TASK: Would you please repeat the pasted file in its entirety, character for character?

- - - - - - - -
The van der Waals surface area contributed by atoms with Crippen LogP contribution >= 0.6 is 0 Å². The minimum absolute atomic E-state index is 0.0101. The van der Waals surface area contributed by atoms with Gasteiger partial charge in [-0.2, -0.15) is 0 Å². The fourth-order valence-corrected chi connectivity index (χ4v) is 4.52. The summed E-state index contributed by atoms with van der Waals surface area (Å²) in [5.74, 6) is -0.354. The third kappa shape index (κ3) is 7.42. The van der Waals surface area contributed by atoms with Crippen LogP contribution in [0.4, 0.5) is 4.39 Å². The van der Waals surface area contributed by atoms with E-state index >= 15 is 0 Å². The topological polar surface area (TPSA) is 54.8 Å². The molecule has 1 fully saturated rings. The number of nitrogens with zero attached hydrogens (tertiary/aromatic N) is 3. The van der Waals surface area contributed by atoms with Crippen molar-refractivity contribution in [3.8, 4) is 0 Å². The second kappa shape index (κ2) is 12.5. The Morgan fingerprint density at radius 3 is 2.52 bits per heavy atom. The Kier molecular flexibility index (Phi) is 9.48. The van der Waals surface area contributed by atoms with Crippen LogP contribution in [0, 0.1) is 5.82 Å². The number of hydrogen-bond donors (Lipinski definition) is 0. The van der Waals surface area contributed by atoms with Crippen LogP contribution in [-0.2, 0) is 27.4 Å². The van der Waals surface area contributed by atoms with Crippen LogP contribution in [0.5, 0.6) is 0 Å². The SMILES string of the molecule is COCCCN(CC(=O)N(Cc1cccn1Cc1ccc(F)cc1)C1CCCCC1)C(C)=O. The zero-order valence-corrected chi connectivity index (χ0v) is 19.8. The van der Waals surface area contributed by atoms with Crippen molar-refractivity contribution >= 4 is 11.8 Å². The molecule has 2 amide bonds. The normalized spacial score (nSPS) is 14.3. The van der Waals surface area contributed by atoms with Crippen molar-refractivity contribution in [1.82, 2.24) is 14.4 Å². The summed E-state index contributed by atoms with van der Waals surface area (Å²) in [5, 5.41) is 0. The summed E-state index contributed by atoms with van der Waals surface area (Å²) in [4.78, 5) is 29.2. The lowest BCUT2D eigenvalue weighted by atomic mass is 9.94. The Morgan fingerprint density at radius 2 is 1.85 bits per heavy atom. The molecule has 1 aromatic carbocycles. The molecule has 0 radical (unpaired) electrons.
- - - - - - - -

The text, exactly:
The van der Waals surface area contributed by atoms with Crippen LogP contribution >= 0.6 is 0 Å². The minimum absolute atomic E-state index is 0.0101. The van der Waals surface area contributed by atoms with Gasteiger partial charge in [-0.2, -0.15) is 0 Å². The fourth-order valence-corrected chi connectivity index (χ4v) is 4.52. The summed E-state index contributed by atoms with van der Waals surface area (Å²) in [5.74, 6) is -0.354. The third kappa shape index (κ3) is 7.42. The van der Waals surface area contributed by atoms with Crippen LogP contribution in [0.4, 0.5) is 4.39 Å². The van der Waals surface area contributed by atoms with E-state index >= 15 is 0 Å². The topological polar surface area (TPSA) is 54.8 Å². The molecule has 1 fully saturated rings. The number of nitrogens with zero attached hydrogens (tertiary/aromatic N) is 3. The van der Waals surface area contributed by atoms with Crippen molar-refractivity contribution in [3.8, 4) is 0 Å². The second kappa shape index (κ2) is 12.5. The Morgan fingerprint density at radius 3 is 2.52 bits per heavy atom. The Kier molecular flexibility index (Phi) is 9.48. The van der Waals surface area contributed by atoms with Crippen LogP contribution in [0, 0.1) is 5.82 Å². The number of hydrogen-bond donors (Lipinski definition) is 0. The van der Waals surface area contributed by atoms with Crippen LogP contribution in [-0.2, 0) is 27.4 Å². The van der Waals surface area contributed by atoms with Crippen LogP contribution in [0.5, 0.6) is 0 Å². The SMILES string of the molecule is COCCCN(CC(=O)N(Cc1cccn1Cc1ccc(F)cc1)C1CCCCC1)C(C)=O. The zero-order valence-corrected chi connectivity index (χ0v) is 19.8. The van der Waals surface area contributed by atoms with Crippen molar-refractivity contribution >= 4 is 11.8 Å². The molecule has 2 amide bonds. The normalized spacial score (nSPS) is 14.3. The van der Waals surface area contributed by atoms with Crippen molar-refractivity contribution in [1.82, 2.24) is 14.4 Å². The summed E-state index contributed by atoms with van der Waals surface area (Å²) in [5, 5.41) is 0. The summed E-state index contributed by atoms with van der Waals surface area (Å²) in [4.78, 5) is 29.2. The lowest BCUT2D eigenvalue weighted by atomic mass is 9.94. The Morgan fingerprint density at radius 2 is 1.85 bits per heavy atom. The molecule has 1 aromatic carbocycles. The molecule has 0 radical (unpaired) electrons.